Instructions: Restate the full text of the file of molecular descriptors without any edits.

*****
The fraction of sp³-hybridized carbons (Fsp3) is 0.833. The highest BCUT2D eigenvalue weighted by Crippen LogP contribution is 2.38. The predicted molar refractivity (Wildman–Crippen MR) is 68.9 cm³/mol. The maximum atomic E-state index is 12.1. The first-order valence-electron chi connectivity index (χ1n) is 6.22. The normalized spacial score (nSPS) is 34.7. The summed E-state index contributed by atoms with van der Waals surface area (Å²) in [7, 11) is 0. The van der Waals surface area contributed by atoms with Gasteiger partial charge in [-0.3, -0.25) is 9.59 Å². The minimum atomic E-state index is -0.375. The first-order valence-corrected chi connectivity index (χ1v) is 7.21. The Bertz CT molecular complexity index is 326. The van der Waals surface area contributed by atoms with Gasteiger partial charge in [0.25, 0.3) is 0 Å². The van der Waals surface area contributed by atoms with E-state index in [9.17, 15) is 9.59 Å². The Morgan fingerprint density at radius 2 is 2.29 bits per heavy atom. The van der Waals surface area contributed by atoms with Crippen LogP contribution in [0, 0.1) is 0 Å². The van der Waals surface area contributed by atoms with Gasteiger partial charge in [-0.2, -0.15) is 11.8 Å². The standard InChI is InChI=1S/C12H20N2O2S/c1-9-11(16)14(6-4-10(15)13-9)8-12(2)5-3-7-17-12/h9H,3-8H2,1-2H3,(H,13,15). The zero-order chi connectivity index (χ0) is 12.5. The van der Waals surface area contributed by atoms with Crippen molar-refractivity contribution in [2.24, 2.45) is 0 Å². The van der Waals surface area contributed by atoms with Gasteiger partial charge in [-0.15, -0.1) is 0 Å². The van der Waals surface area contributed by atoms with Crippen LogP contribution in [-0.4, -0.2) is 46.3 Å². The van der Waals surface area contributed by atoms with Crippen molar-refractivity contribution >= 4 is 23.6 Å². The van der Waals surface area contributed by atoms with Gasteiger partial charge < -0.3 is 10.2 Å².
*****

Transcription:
The fraction of sp³-hybridized carbons (Fsp3) is 0.833. The highest BCUT2D eigenvalue weighted by Crippen LogP contribution is 2.38. The predicted molar refractivity (Wildman–Crippen MR) is 68.9 cm³/mol. The maximum atomic E-state index is 12.1. The first-order valence-electron chi connectivity index (χ1n) is 6.22. The normalized spacial score (nSPS) is 34.7. The summed E-state index contributed by atoms with van der Waals surface area (Å²) in [7, 11) is 0. The van der Waals surface area contributed by atoms with Gasteiger partial charge in [-0.3, -0.25) is 9.59 Å². The minimum atomic E-state index is -0.375. The first-order valence-corrected chi connectivity index (χ1v) is 7.21. The Bertz CT molecular complexity index is 326. The van der Waals surface area contributed by atoms with Gasteiger partial charge in [0.25, 0.3) is 0 Å². The van der Waals surface area contributed by atoms with E-state index in [9.17, 15) is 9.59 Å². The Morgan fingerprint density at radius 2 is 2.29 bits per heavy atom. The van der Waals surface area contributed by atoms with Crippen LogP contribution in [0, 0.1) is 0 Å². The van der Waals surface area contributed by atoms with Gasteiger partial charge in [-0.2, -0.15) is 11.8 Å². The standard InChI is InChI=1S/C12H20N2O2S/c1-9-11(16)14(6-4-10(15)13-9)8-12(2)5-3-7-17-12/h9H,3-8H2,1-2H3,(H,13,15). The zero-order chi connectivity index (χ0) is 12.5. The van der Waals surface area contributed by atoms with Crippen molar-refractivity contribution in [2.24, 2.45) is 0 Å². The van der Waals surface area contributed by atoms with Gasteiger partial charge in [-0.15, -0.1) is 0 Å². The van der Waals surface area contributed by atoms with Crippen LogP contribution in [-0.4, -0.2) is 46.3 Å². The van der Waals surface area contributed by atoms with Crippen molar-refractivity contribution >= 4 is 23.6 Å². The van der Waals surface area contributed by atoms with Gasteiger partial charge < -0.3 is 10.2 Å².